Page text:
Top-ads

motherhood

sexual assault

The Latest


By Bee Quammie

As I walked into the grocery store, I caught the tail end of a man saying he’d “be a gentleman” and pass carts to the “lovely ladies” waiting. It was a busy Saturday morning, so I filed in line behind the women ahead of me and waited my turn.

by Krislyn Domingue

They tried to bury us, but they didn’t know that we were seeds. —Mexican Proverb

Michael, they’ve buried you, but they did not know you were a seed. And my brother you have sprouted. You were planted when life was taken from you; and the tears of your mother, your father, the tears of your sisters, your brothers, my tears have nurtured and cultivated them. Yes, my brother, you have sprouted.

by Carolyn Strong

We all knew Lifetime’s recent biopic of the late singer, Aaliyah, would be awful. The family did not authorize the film, nor did it allow Lifetime to use Aaliyah’s original recordings. There were also a number of casting missteps. So yes, the Wendy Williams produced “Aaliyah: Princess of R&B” was doomed from the start. When those on social media jumped in with both feet to rip apart the movie (as well as everyone associated with it), it was no surprise. However, what did surprise me was (a) the way the film depicted the “relationship” between 15-year-old Aaliyah and 27-year-old R. Kelly; and (b) the fact that the film didn’t receive more backlash for this irresponsible portrayal of their very inappropriate relationship.

by Susan Snyder for the Philadelphia Inquirer

Lincoln University President Robert R. Jennings, under fire since making statements about sexual assault at an all women's convocation on campus in September, resigned Monday morning, the university announced.

by Anne Shindler for First Coast News

Facing a possible 60 years in prison for firing a gun at her estranged husband and his two sons, Marissa Alexander agreed Monday to a plea deal that effectively ends the four-year old criminal case against her.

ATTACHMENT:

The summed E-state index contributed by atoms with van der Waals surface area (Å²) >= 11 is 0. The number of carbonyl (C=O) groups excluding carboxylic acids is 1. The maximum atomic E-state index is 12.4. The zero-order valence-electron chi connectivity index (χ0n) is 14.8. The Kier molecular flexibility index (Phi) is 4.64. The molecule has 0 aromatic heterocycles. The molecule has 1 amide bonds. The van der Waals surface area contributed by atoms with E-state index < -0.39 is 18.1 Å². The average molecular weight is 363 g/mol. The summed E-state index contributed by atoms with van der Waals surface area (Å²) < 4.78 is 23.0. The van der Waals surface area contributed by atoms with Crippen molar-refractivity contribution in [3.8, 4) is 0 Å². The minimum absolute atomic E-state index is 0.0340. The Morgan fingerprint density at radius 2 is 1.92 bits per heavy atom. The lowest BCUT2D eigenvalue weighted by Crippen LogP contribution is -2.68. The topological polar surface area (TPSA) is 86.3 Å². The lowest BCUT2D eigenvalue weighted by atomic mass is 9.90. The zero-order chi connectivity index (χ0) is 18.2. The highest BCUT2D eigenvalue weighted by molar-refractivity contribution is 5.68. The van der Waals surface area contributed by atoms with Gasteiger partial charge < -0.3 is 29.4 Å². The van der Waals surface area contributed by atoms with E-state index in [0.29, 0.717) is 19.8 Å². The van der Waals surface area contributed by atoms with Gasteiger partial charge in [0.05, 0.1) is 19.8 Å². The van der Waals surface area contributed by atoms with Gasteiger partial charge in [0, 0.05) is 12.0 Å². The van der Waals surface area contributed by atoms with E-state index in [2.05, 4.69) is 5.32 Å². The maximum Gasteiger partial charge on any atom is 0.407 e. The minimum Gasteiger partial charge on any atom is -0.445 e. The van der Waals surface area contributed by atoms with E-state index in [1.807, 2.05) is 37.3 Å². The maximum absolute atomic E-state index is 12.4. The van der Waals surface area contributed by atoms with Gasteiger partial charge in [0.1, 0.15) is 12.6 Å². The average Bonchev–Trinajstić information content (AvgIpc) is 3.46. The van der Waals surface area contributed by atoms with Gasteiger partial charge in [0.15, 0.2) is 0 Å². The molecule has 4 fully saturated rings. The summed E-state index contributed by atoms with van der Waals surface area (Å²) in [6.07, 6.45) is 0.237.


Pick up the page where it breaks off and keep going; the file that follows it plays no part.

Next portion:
by Brittany Dawson

Two years ago, my twin sister was diagnosed with multiple mental illnesses, including bipolar disorder, schizoaffective disorder, depression, multiple personality disorder, and others—all of which induce anxiety, paranoia, and psychosis. It was only when I saw my sister’s suffering during my sophomore year of college that I realized the taboo surrounding mental illness, the inherent shame that accompanies it, and how we continue to fail the mentally ill.

by Saaraa Bailey


Way before the world was “keeping up” with her and her family, Kim Kardashian was just another the young, wealthy girl living in Southern California. As the former girlfriend of Michael Jackson’s nephew and the goddaughter of O.J. Simpson, Kim was able to enjoy the fruits of white privilege amidst the company of high profile black men, way before her days as an A-lister. And her high profile relationships with a number of black athletes and celebrities would also help her transition from Beverly Hills beauty to international superstar.

by Kinsey Clarke


Last week, TIME Magazine asked which popularly used words in 2014 should be banned in 2015. The list contained many words that originated in African American Vernacular English and are often used by black women. TIME’s list was offensive, as For Harriet explained in another article here.

by Julia Craven

I was raised by my great-grandmother—a self-proclaimed strong Black women who ain’t need no man. Winnie was independent. She may have enjoyed my great-grandfather’s attention, but she never coveted it. Her self-esteem was not based in what others, or society at-large, thought of her.

by Samone Hamilton

I recently read an article on The Root by Diana Ozemebhoya Eromosele titled, “Michael Brown’s Death Reopened My Eyes to My Privileges as a Black Woman.”

by Diana Veiga